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Y. Murakami, Y. Ikeda, Y. Yonemitsu, S. Tanaka, R.-I. Kohno, M. Miyazaki, M. Inoue, M. Hasegawa, T. Ishibashi, K. Sueishi; Newly Developed Sendai Virus Vector for Retinal Gene Transfer: Reduction of Innate Immune Response Due to Deletion of All Envelop-Related Genes. Invest. Ophthalmol. Vis. Sci. 2007;48(13):1676.
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© ARVO (1962-2015); The Authors (2016-present)
Recombinant Sendai virus vector (rSeV) is a new class of cytoplasmic RNA vector that has shown high gene transduction efficiency in various organs, including retinal tissue. This vector system is free from genotoxicity, an advantageous feature with regard to human gene therapy; however the related immune response are important issue to be overcome in some clinical applications. We recently developed a novel rSeV vector deleted all envelop-related genes (rSeV/dFdMdHN), and here assessed host immune responses following retinal gene transfer by rSeV/dFdMdHN.
rSeV/dFdMdHN or F-gene deleted the first generation SeV (rSeV/dF) encoding the green fluorescent protein or luciferase was used in this study. Vector solution was injected into subretinal space of adult Wistar rats or C57BL/6 mice. The transgene expression and histopathological findings were assessed at various time points. Immunological assessments including the expression of proinflammatory cytokines, NK-cell activity, as well as SeV-specific cytotoxic lymphocytes (CTLs) and antibodies have been performed following vector injection.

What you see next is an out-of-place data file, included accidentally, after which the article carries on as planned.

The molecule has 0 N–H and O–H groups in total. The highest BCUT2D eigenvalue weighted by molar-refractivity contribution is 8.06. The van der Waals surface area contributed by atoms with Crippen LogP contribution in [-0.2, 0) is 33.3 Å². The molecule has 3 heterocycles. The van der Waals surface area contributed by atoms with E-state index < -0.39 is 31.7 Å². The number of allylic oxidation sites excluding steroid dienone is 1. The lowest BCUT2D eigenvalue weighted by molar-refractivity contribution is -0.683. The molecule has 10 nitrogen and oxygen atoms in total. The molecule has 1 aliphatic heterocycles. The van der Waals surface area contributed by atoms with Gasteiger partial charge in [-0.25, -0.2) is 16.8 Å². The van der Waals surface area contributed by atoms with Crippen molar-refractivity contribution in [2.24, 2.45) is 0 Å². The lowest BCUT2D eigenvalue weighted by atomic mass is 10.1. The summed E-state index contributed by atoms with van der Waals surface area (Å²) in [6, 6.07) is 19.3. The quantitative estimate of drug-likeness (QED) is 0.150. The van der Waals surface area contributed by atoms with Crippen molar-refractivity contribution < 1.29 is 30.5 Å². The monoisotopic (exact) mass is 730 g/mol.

rSeV/dFdMdHN showed high gene transfer efficiency into the retinal pigment epithelium (RPE) at the equivalent level to that was seen in use of rSeV/dF. In the early phase, up-regulation of pro-inflammatory cytokines, local infiltration of inflammatory cells and the tissue damage, that were prominently seen in rSeV/dF injection, was significantly diminished in use of rSeV/dFdMdHN. NK-cell cytotoxicity was also decreased, indicating the dramatic reduction of innate immune response. In the later phase, however, CTL activity and anti-SeV antibodies were similarly induced even in use of rSeV/dFdMdHN, resulted in the transient transgene expression in both vector types.
Our investigations demonstrated that the expression of envelop proteins of SeV play a major role in the induction of innate immune response, and deletion of envelop-related genes dramatically reduce the vector-induced retinal damage. These findings may extend its clinical availability for ocular gene transfer; however further studies are called for regulating the acquired immune response against SeV in order to utilize this vector system.
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